An Experiment in Formation
A bonus track from A Habit Called Faith by Jen Pollock Michel
American-born novelist Henry James understood that writers were obliged to draw a circle around their work, deciding what would be included on the inside of the circle and what would be left out. They would need to respect the circle and the boundaries it represented in order to protect the integrity of the work.
I want to draw my circle early, both for myself and for my readers.
There are wonderful books that attempt answers to complicated faith questions, books that I’ve read and admired, but A Habit Called Faith is not one of them. I think of Tim Keller’s bestselling The Reason for God and its confrontation of questions like, “How could a good God allow suffering?” or “How can a loving God send people to hell?” For people with deeply held intellectual reservations about Christianity, it may be best to start with books by someone like Keller, who pastored decades in skeptical Manhattan. I am not indifferent to these kinds of questions, nor to their answers; it’s simply that there’s not enough room for them in my circle.
Instead, my interest is taken with the biblical texts themselves, and I’ve drawn my circle around two important books of the Bible: one from the Old Testament (Deuteronomy) and one from the New (the Gospel of John). These selections may seem to some a haphazard choice, but I promise they were not the result of Bible roulette.
For one, to read both the Old and New Testaments is to acknowledge their story of continuity. Unfortunately, it has grown popular in some churches to feel a bit chagrined by the Old Testament, as if it were the hillbilly cousin of the New. But this is to miss the biblical point entirely. The best way to read the scripture is as a unified, purposeful whole. As one scholar has written, “The New Testament authors present their accounts as the completion of the story begun in the Old Testament, and the Old Testament itself creates the expectations realized in the New Testament.”
As an example, when John compiles his biography of Jesus, he no doubt has Moses in mind. (And when the compilers of Deuteronomy finish their work, leaving Moses outside of the Promised Land, they’re surely anticipating the better Moses to come: Jesus.) Reading scripture as a whole requires us to work at noticing the thematic resonances between the books and the comparisons of their central figures—for instance, paying attention to the book called “Words,” the most common Hebrew title for the Book of Deuteronomy, and the enfleshed “Word,” which is the title attributed to Jesus by John in his prologue.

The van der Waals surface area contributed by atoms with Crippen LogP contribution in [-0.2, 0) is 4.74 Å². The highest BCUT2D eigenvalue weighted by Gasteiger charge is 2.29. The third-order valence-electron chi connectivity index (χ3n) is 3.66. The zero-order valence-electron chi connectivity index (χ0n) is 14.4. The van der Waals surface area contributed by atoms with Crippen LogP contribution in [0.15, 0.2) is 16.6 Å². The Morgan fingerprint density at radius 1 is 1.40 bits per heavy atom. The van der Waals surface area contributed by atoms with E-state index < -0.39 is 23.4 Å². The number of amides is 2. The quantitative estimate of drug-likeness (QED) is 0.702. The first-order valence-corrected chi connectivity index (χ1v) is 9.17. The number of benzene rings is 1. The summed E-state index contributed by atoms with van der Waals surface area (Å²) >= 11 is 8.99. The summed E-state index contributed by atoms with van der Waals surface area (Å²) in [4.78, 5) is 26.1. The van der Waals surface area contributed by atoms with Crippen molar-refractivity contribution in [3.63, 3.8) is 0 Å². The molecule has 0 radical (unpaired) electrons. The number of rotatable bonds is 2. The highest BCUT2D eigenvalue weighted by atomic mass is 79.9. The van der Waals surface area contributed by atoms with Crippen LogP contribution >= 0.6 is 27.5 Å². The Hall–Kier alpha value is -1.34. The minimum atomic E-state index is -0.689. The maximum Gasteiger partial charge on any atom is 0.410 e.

The goal of such attention is not to accumulate a heady knowledge of each book, but to examine the nature of faith. Because the book of Deuteronomy highlights five verbs—see, live, love, obey, know—it’s important to note these activities of faith.
A Habit Called Faith is a forty-day experiment of faith formation, recognizing, on one hand, the sacred number that forty represents in the Bible. When Moses first received the two stone tablets of God’s commandments, he was on the mountain for forty days, speaking to God face-to-face. No sooner had he descended the mountain when he found the Israelites cavorting around a golden calf, dancing a jig of worship. Moses ascended the mountain a second time, disappearing in the cloud of God’s company for another forty days.
Once the nation of Israel, led by Moses, finally made their way to the Promised Land, they chose twelve spies to scout the land for forty days. After they returned with a fear-filled report, God sent them back out into the wilderness where they wandered one fateful year for every faithless day. Hundreds of years later, after Jesus’s baptism inaugurated his public ministry, the gospel writers tell us that he was led immediately into the wilderness, fasting forty days and fighting the forces of evil bent on discrediting him. For all of these reasons, forty seems just the right number for the purpose of formation.
We can be formed, for good and for ill, in as short a period as forty days. Of course, taking up the habit of scripture reading will require laying other habits down. Modern life, as we all know it, is time-pressed and full. Still, it is also safe to say that we choose busy as often as it chooses us. Maybe, in order to make room for scripture reading, we abandon social media for a period of forty days. Maybe we give up Netflix. Maybe we set our alarm thirty minutes earlier to create a quiet, blank space in crowded days.
Importantly, the discipline is best sustained when we complete it together. An experiment like this is meant to be a collective one, where we puzzle together over the texts, bringing to them the full force of our doubts and longings, our hesitations and hopes.
Perhaps you find yourself wishing for an easier, less strenuous method of faith formation than forty days of reading and reflection. I do too. Every technological advance that reduces our burden of moving through the physical world leaves us with the illusion that exertion is our enemy. Still, looking back on more than twenty-five years as a Christian, I see the slow, incremental nature of faith, how its bricks are laid, one by one. The labor can be dispiritingly tedious. Nevertheless, Jesus said the strongest houses are built by hearing the words of God.
And this is the great promise: in days of storm, that house stands.
 James M. Hamilton, Jr., God’s Glory in Salvation Through Judgment, p. 65
 Cover image by Annie Spratt.